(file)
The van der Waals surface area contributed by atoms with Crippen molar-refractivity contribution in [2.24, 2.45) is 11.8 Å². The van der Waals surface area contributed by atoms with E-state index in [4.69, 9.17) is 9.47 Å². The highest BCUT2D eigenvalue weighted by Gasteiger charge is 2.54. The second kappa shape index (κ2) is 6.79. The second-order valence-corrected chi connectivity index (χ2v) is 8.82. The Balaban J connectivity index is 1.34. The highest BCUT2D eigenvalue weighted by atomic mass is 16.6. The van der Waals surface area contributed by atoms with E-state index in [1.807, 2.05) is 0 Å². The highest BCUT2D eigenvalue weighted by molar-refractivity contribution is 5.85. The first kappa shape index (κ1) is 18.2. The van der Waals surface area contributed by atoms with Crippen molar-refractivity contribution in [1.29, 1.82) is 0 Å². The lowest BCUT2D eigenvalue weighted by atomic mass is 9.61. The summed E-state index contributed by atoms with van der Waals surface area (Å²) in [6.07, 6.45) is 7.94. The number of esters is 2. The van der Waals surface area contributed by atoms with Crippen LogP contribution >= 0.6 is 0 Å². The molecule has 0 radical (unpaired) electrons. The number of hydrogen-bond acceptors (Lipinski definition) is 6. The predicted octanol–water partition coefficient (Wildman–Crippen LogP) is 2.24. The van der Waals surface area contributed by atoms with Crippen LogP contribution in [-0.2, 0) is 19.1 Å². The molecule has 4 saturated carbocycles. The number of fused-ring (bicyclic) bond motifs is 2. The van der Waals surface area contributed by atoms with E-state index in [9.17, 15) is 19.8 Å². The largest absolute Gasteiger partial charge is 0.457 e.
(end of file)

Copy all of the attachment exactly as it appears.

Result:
The van der Waals surface area contributed by atoms with Crippen molar-refractivity contribution in [2.24, 2.45) is 11.8 Å². The van der Waals surface area contributed by atoms with E-state index in [4.69, 9.17) is 9.47 Å². The highest BCUT2D eigenvalue weighted by Gasteiger charge is 2.54. The second kappa shape index (κ2) is 6.79. The second-order valence-corrected chi connectivity index (χ2v) is 8.82. The Balaban J connectivity index is 1.34. The highest BCUT2D eigenvalue weighted by atomic mass is 16.6. The van der Waals surface area contributed by atoms with E-state index in [1.807, 2.05) is 0 Å². The highest BCUT2D eigenvalue weighted by molar-refractivity contribution is 5.85. The first kappa shape index (κ1) is 18.2. The van der Waals surface area contributed by atoms with Crippen molar-refractivity contribution in [1.29, 1.82) is 0 Å². The lowest BCUT2D eigenvalue weighted by atomic mass is 9.61. The summed E-state index contributed by atoms with van der Waals surface area (Å²) in [6.07, 6.45) is 7.94. The number of esters is 2. The van der Waals surface area contributed by atoms with Crippen LogP contribution >= 0.6 is 0 Å². The molecule has 0 radical (unpaired) electrons. The number of hydrogen-bond acceptors (Lipinski definition) is 6. The predicted octanol–water partition coefficient (Wildman–Crippen LogP) is 2.24. The van der Waals surface area contributed by atoms with Crippen LogP contribution in [-0.2, 0) is 19.1 Å². The molecule has 4 saturated carbocycles. The number of fused-ring (bicyclic) bond motifs is 2. The van der Waals surface area contributed by atoms with E-state index in [9.17, 15) is 19.8 Å². The largest absolute Gasteiger partial charge is 0.457 e.